US Conservatives and anti-social justice warriors are pushing a false narrative about hate crime hoaxes to distract us from the alarming reality

The Hate Hoax

The hashtag #HateHoax was trending on Sunday after Erica Thomas, Democratic Georgia State Representative and Minority Leader, seemed to backtrack on parts of a story she told a few days before about a man who verbally assaulted her and told her to “go back to where you came from”.

After detailing the incident in a Facebook Live video and writing about it on Twitter, Thomas told reporters that she was not certain about the exact phrasing the man used when he berated her in a grocery store. However, the man admitted to “using profanity to insult Thomas” according to USA Today. Specifically, he said he “degraded and berated” the African American law-maker and called her a “lazy bitch”.

Based on the available evidence, it does not appear that the incident played out as Thomas initially described it. At the same time, no one is disputing that something did happen – something pretty awful that got overlooked because of the inconsistencies in Thomas’ story. 

Before long, the hashtag #HateHoax started trending in response to a tweet by Andy Ngo, an activist-turned-apologist for the far-right who has found success whipping up hysteria over random outbursts of anything that can be contrived as left-wing violence and spinning anecdotal incidents of hate crimes “hoaxes” into an epidemic of fakery.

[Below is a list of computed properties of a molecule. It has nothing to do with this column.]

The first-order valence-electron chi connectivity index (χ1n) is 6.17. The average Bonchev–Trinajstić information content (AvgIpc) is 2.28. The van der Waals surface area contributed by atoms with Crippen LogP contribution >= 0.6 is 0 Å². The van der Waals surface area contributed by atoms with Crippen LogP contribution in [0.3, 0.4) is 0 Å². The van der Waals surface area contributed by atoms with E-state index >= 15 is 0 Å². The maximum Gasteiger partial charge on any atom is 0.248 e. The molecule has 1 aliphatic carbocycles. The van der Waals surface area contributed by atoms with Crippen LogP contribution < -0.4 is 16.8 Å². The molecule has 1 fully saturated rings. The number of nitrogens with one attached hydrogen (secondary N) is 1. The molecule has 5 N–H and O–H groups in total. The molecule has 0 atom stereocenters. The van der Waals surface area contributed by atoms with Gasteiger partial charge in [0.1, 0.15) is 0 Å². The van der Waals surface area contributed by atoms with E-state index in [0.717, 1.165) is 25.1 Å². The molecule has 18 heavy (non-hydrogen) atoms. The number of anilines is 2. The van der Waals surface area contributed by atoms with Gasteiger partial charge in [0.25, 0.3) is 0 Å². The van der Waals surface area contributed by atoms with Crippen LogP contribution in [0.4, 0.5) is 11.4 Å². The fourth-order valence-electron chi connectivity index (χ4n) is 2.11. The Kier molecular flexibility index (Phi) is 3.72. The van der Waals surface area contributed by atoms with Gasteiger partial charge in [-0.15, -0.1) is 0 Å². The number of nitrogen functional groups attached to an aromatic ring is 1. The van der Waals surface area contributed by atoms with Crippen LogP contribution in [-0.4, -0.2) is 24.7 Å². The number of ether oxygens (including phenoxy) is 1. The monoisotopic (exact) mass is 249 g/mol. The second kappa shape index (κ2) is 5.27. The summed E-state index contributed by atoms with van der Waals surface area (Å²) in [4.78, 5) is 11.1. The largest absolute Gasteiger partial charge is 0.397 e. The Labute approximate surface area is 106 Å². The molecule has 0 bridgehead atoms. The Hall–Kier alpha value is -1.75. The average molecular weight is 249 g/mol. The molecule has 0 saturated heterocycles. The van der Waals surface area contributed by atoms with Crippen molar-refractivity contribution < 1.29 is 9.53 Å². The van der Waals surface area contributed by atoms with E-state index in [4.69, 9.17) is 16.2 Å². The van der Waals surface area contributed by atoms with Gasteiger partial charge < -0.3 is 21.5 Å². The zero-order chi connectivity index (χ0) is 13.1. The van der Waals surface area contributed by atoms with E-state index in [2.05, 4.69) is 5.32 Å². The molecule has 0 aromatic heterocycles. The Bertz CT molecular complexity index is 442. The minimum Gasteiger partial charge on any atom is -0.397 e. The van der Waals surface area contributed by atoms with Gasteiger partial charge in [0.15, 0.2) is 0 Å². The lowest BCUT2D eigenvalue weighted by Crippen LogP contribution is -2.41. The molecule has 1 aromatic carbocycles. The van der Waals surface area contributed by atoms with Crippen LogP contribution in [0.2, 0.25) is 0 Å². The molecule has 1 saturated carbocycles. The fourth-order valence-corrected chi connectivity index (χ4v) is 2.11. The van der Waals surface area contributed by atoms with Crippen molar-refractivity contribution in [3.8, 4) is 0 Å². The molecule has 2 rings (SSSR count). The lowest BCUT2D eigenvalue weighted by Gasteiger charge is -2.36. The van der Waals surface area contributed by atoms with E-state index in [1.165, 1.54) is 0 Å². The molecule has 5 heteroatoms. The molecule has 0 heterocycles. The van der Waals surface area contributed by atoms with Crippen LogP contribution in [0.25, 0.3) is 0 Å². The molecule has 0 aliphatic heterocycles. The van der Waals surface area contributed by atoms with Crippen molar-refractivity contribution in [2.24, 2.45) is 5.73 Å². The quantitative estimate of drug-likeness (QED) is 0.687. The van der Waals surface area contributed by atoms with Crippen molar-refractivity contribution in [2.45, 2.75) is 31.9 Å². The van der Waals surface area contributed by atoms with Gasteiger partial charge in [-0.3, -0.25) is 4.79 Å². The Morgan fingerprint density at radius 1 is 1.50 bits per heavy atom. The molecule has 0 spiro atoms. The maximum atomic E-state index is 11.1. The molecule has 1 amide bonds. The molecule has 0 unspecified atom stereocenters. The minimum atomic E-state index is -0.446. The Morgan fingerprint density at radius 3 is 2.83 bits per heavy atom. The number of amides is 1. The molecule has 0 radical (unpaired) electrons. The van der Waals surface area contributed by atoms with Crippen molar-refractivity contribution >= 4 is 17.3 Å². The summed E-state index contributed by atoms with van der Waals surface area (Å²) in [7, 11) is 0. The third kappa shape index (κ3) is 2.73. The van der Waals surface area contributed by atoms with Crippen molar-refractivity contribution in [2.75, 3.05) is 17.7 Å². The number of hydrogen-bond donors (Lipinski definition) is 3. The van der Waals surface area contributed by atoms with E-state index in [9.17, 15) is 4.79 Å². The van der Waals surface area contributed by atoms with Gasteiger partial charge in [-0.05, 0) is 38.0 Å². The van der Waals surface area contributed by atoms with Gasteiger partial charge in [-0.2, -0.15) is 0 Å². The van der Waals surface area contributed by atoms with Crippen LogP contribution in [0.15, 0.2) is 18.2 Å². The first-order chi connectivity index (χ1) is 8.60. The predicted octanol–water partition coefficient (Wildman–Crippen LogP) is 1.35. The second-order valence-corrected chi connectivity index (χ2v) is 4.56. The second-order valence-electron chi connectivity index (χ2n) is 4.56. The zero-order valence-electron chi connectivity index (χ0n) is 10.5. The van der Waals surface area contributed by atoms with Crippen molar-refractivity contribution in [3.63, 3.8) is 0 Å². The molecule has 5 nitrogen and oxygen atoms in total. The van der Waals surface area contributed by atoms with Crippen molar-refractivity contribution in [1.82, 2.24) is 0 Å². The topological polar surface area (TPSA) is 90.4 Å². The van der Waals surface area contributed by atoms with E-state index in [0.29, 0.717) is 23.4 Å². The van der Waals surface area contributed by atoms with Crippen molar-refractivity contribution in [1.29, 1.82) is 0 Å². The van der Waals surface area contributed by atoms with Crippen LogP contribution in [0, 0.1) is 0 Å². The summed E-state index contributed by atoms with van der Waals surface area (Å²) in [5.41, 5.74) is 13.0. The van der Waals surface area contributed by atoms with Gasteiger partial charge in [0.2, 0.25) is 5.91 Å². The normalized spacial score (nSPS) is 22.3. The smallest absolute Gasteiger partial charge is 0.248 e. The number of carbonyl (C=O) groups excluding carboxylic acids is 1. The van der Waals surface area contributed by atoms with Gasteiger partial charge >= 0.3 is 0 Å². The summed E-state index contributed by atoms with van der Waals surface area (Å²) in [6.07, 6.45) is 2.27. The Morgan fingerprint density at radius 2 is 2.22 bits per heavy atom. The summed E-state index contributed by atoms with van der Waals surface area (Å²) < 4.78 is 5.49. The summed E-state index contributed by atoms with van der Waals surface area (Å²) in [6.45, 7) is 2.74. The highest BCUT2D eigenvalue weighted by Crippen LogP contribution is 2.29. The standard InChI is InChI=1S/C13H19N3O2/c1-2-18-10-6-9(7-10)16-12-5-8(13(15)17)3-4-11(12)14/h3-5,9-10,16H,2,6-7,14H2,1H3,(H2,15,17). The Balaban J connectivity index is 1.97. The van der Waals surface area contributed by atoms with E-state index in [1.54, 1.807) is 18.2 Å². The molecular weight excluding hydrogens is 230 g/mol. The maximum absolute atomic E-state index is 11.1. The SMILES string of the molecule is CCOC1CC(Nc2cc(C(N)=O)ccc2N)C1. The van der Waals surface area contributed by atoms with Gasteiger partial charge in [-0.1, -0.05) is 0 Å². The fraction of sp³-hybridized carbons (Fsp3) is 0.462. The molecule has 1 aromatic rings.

After Ngo got punched in the face at a rally in June, his lawyer asserted on Twitter that anti-fascists had assaulted him with cement milkshakes – a claim for which no evidence exists. The lawyer has since deleted the tweet, but Ngo did not highlight that incident as a “hate hoax”.

“I now feel comfortable calling this a #HateHoax,” Ngo tweeted early on Sunday morning, after Thomas walked back some of her original statement. “Past 24 hours is a good case study into how the MSM [mainstream media] machine & social media work together to amplify unconfirmed & outlandish narratives of American racism.”

But, Ngo’s exaggerated depiction is no closer to the truth than the story he’s calling a hoax.

Thomas’ initial account went viral in large part because it came in the midst of Trump’s ongoing racist attacks against four freshman congresswomen of colour, which started last weekend when he tweeted that they should “go back” and fix the countries they come from before calling for change in the US. Three of the four congresswomen were born in America, while the fourth, Ilhan Omar, is a Somali-born American citizen. Trump renewed the attack just days later when he singled out Omar at his rally in North Carolina, prompting the crowd to start chanting “send her back”.    

In five states (Arkansas, Georgia, Indiana, South Carolina, and Wyoming), there are still no hate crime laws on the books at all.

There’s nothing “outlandish” about portraying this incident as racist. It is racist – and not because the “MSM machine and social media” have said so. 

What’s truly outlandish is that Ngo, along with many others, chose to amplify an anecdote to fit his “hate hoax” narrative in an effort to obscure the vast body of evidence showing that hate crimes are, indeed, on the rise in the US.

Hate Crimes in the Era of Trump